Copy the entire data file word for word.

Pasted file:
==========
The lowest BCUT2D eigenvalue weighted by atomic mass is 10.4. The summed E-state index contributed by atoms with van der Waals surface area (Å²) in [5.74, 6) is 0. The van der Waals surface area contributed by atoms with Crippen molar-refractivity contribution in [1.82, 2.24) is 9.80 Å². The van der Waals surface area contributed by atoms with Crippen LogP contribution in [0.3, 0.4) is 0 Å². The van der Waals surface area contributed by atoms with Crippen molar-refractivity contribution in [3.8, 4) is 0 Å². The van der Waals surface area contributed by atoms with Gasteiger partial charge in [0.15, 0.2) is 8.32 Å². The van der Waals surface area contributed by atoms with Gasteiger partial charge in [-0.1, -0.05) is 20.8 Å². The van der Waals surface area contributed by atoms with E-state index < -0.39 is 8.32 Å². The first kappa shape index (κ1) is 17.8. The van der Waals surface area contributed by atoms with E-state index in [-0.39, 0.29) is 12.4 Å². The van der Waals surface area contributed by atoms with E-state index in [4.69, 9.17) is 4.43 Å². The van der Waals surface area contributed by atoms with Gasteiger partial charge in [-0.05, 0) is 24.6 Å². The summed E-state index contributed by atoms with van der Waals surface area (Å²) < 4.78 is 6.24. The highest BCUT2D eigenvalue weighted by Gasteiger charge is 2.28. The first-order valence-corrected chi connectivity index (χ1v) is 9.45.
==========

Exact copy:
The lowest BCUT2D eigenvalue weighted by atomic mass is 10.4. The summed E-state index contributed by atoms with van der Waals surface area (Å²) in [5.74, 6) is 0. The van der Waals surface area contributed by atoms with Crippen molar-refractivity contribution in [1.82, 2.24) is 9.80 Å². The van der Waals surface area contributed by atoms with Crippen LogP contribution in [0.3, 0.4) is 0 Å². The van der Waals surface area contributed by atoms with Crippen molar-refractivity contribution in [3.8, 4) is 0 Å². The van der Waals surface area contributed by atoms with Gasteiger partial charge in [0.15, 0.2) is 8.32 Å². The van der Waals surface area contributed by atoms with Gasteiger partial charge in [-0.1, -0.05) is 20.8 Å². The van der Waals surface area contributed by atoms with E-state index < -0.39 is 8.32 Å². The first kappa shape index (κ1) is 17.8. The van der Waals surface area contributed by atoms with E-state index in [-0.39, 0.29) is 12.4 Å². The van der Waals surface area contributed by atoms with E-state index in [4.69, 9.17) is 4.43 Å². The van der Waals surface area contributed by atoms with Gasteiger partial charge in [-0.05, 0) is 24.6 Å². The summed E-state index contributed by atoms with van der Waals surface area (Å²) < 4.78 is 6.24. The highest BCUT2D eigenvalue weighted by Gasteiger charge is 2.28. The first-order valence-corrected chi connectivity index (χ1v) is 9.45.